President Harry Truman once said that, “a recession is when your neighbor loses his job and a depression is when you lose your job.” He was a wise man and he nailed that one. It’s too early to call this a depression, but make no mistake, we are in an economic hole and unlike most economic downturns it has just one cause and that’s the pandemic.
What’s more, there is no precedent for the sequence of events that got us here. Economic downturns usually follow their own little rule book. However, this one didn’t.
Usually, even a deep economic recession takes a little while to get started. Just consider the great recession of the last decade. It began in 2007, leading indicators were falling, but our unemployment rate didn’t reach its peak at 10% until late 2009. However, during this recession, because the government all but closed the economy to fight the pandemic, we shed the jobs first.
Usually, the loss of jobs is one of the latter effects of a recession. That’s why economists refer to it as a lagging indicator. But, clearly, in this recession, it’s all turned around.
In a way it was a little like the unemployment surge after World War II. The war was over and all the orders for tanks, aircraft and munitions were cancelled. Unemployment surged immediately. There was a lot of anxiety, but pent-up demand from workers who had been saving their war wages speeded up the shift to a civilian economy and the unemployment spike didn’t last long at all.
This unemployment surge, and what will likely be a large contraction in Gross Domestic Product is different. For one thing, hope as various government officials might, the pandemic is not over. COVID-19 spikes are still happening. Northern Virginia is a good example. COVID cases are still rising and Virginia’s Governor Ralph Northam has delayed his reopening plans for our region.
However, when we reopen and how isn’t really the question. The concern is that if COVID-19 does recede what then? Will the economy just bounce back? That’s what President Trump thinks. As far as he is concerned, the sooner we lift the restrictions, the sooner we’ll find our way back to that 3.5% unemployment rate we had in January.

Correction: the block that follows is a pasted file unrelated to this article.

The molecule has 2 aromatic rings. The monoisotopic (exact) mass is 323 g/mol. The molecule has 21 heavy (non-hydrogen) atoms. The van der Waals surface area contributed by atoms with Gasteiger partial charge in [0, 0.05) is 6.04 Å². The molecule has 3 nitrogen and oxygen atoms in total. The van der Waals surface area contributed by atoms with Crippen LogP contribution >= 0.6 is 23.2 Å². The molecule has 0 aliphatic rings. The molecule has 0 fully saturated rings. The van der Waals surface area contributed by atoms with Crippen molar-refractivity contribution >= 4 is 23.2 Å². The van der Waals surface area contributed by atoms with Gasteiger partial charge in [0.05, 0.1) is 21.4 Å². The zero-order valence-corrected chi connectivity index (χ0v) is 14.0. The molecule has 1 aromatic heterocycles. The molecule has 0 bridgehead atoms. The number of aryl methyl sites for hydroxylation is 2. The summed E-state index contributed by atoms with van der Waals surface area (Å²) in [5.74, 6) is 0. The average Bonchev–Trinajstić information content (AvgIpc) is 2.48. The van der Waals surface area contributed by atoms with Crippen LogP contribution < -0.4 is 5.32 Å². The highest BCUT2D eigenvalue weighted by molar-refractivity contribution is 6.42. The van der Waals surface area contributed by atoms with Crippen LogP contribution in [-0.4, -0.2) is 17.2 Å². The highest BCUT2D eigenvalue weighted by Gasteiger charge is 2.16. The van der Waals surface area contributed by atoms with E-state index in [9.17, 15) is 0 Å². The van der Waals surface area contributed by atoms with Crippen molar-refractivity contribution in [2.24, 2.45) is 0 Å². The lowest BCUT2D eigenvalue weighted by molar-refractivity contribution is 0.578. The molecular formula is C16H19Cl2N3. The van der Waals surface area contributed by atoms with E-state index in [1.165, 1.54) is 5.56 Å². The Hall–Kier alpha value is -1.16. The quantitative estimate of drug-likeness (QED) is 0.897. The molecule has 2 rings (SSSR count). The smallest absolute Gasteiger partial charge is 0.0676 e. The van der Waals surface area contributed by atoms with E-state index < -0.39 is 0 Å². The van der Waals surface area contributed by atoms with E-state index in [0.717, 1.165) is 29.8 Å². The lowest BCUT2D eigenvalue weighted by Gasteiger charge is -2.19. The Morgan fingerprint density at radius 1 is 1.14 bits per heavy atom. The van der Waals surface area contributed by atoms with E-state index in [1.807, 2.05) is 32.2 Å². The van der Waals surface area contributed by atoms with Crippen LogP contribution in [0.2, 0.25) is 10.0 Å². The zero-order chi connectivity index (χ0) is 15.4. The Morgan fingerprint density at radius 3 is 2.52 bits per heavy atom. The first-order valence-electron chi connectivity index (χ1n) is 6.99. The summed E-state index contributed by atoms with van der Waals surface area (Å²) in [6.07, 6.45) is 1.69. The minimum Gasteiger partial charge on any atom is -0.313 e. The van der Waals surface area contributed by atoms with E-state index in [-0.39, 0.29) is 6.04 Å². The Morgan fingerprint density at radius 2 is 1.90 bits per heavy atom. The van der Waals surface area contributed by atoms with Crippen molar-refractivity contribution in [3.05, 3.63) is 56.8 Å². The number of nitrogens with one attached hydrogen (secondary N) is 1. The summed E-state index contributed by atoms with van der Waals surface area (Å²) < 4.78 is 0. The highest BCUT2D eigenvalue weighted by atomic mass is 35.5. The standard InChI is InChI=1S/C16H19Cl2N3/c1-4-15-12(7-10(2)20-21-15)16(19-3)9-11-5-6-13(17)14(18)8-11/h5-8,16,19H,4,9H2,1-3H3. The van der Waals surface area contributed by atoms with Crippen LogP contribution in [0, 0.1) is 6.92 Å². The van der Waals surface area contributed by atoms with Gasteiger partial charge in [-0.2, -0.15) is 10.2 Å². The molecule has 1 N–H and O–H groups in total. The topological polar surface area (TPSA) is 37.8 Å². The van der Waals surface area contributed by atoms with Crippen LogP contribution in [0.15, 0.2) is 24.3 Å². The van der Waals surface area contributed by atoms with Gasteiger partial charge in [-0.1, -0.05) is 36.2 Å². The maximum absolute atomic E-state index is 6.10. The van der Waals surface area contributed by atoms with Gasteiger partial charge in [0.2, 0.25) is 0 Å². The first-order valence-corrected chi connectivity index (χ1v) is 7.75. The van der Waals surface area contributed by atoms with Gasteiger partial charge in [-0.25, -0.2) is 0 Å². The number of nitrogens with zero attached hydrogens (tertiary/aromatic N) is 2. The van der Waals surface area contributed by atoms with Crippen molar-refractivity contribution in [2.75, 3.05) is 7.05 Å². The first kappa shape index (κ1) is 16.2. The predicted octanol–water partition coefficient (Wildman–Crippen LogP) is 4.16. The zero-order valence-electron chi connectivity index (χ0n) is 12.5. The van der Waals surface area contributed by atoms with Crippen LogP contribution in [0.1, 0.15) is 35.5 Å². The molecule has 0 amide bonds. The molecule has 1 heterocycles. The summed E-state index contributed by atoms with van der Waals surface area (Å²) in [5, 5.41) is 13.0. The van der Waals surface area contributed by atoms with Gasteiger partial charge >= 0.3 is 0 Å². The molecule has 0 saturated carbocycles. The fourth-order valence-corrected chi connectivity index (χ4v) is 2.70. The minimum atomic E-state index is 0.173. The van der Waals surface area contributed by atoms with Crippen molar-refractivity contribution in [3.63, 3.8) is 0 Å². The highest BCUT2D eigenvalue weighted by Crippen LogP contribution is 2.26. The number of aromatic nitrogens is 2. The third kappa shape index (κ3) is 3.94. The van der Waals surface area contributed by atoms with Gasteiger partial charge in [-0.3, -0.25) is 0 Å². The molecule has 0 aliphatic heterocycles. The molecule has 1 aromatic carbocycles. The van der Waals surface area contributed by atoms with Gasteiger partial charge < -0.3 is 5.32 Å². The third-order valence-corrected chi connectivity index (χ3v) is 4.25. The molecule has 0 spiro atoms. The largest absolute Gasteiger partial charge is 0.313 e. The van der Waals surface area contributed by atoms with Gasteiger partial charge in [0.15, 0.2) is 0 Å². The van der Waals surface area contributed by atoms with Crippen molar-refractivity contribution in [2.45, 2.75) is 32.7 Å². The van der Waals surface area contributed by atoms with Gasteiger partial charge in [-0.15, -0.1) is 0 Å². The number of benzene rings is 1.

That would be great. I remember how excited my graduating seniors were as they looked forward to starting their careers. Unemployment wasn’t something they were worried about. They had choices. Now most of them are caught in an economic limbo.
The problem with that overly optimistic scenario is that the U.S. economy is incredibly complex. Once its functioning has been interrupted for a prolonged period, it becomes incredibly difficult to make a quick restart.
First, even with stimulus checks and unemployment insurance supplements, many Americans are tapped out. There has been an increase in credit card debt and missed mortgages. Even if they do go back to work soon, it’s going to take a while to pay off that debt. So, consumer demand, absolutely vital to a quick recovery, is down and will be down or some time to come. The longer it takes to recover the longer we’ll see this recession, or perhaps even depression, if it lasts long enough.
Second, employers, most facing lower and uneven demand, aren’t going to hire everyone back at one time. Their situation isn’t that different from their workers. Most employers have accumulated debt — corporate debt is especially high — and they are going to be careful about how quickly they ramp up towards more normal operations. Even if demand rises, they’re still going to take it slow.
Also, businesses of all sizes don’t have the reserves to weather the storm. Two large national retailers have already filed for Chapter 11 bankruptcy protection, several more on the brink, thousands of small businesses are on thin ice, and it might not be long before we see bankruptcies and defaults on a large scale.
Then there is the psychology of the COVID-19 world. The disease may abate, hopefully soon, but the anxiety could remain for quite some time. Consumers have already changed their habits and the notion of returning to more free and easy times could prove challenging. Going out to eat may still prompt some fears. The same is true for going to movie theaters and shopping malls. Also, in the back of our minds, there is the worry that COVID may mutate and come back for another round.
It’s a crisis that doesn’t come with much of a road map. There aren’t many answers, there are lots of uncertainties, and unfortunately, in the complex play of public health questions, government policy and economic forces, a lot of people are caught in the middle.
David Kerr is an adjunct professor of political science at VCU and has worked on Capitol Hill and for various federal agencies for many years.